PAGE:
When I heard his story, my heart went out to Whiskers as I could only imagine him wondering where his little girl had gone as they usually played outside. I am not going to express the anger I felt from his abandonment. The guy who owned the business I was calling on brought Whiskers over to his house which seemed fine with Whiskers but Zeus, while accepting Whiskers as a visitor, was jealous of Whiskers as a potential resident. Here is where I felt a confused and almost angry response. Thinking Zeus might harm Whiskers, he decided to take Whiskers away and drove him 9 miles and put him out on the side of the road. Oh, I had to fight the inclination to be verbally loud at that moment of the story. What was incredible was Whiskers walked back the entire 9 miles to the only place he knew, he came back. This created the owner to take him to the shop and see if he could find Whiskers a good home. Now, here I enter the story. Greg and I had discussed having a dog as we are both dog lovers. What I want to interject at this time, I had not seen Whiskers and Greg was working.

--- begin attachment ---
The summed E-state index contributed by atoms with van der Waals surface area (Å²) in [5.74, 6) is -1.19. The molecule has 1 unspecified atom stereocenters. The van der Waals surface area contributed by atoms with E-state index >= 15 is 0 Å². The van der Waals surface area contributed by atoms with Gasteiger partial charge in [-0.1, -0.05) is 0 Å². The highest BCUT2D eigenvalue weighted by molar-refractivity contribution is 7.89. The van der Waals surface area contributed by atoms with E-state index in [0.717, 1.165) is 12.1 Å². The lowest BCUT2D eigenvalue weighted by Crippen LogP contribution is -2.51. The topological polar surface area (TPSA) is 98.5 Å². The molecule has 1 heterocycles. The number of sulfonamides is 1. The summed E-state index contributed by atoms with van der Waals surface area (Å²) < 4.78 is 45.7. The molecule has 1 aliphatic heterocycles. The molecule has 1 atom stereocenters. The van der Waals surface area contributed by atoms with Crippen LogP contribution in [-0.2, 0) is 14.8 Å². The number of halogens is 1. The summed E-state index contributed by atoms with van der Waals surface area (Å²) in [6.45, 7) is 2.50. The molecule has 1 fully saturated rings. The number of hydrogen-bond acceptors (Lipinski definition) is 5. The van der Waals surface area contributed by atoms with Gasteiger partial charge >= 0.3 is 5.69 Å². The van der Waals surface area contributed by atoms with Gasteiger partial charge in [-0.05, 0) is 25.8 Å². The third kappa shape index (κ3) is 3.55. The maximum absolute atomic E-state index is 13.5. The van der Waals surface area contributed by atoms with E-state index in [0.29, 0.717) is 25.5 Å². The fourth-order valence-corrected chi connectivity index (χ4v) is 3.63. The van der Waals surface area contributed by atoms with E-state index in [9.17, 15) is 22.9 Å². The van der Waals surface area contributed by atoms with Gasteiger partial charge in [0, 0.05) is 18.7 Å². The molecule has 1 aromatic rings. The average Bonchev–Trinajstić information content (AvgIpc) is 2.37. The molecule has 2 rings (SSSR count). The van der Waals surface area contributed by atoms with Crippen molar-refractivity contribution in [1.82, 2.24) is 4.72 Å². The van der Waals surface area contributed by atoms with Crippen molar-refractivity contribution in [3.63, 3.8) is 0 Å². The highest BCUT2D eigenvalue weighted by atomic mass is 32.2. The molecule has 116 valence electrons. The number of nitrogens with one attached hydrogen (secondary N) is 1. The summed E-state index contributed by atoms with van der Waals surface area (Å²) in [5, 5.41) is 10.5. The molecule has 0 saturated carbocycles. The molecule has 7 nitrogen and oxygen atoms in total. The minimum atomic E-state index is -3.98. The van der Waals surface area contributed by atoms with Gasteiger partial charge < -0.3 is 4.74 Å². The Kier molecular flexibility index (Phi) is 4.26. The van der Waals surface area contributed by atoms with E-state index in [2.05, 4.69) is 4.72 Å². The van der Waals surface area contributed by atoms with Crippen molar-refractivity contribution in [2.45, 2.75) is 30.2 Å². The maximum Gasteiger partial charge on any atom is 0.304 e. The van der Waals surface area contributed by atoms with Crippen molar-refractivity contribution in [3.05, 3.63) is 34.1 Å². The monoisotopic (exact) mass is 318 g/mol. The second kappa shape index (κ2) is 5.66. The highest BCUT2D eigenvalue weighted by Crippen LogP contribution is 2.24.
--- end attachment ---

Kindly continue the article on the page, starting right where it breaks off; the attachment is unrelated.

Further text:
As I listened to the story, my heart tugged. He, after telling me of the history, asked me would I like to see him? At the very second he asked me, he opened the door next to me and out came Whiskers. He was wagging his tail, looking around with excitement at him being let out to investigate all of us waiting. He went around the room, stopping with old people, young people, every race, every size, with the same amount of enthusiasm and friendliness. He didn’t judge or make a sound, but worked the room until he came to me. Our eyes met and he just knew. He sat down in front of me and waited. When I reached my hand down to his head, he let out a squeal, not a bark. Again, he knew he had a new owner, a new family, and he never looked back. We went out to my car after I had called Greg who didn’t have a clue what he looked like or anything else but immediately said, “Yes, bring him home.”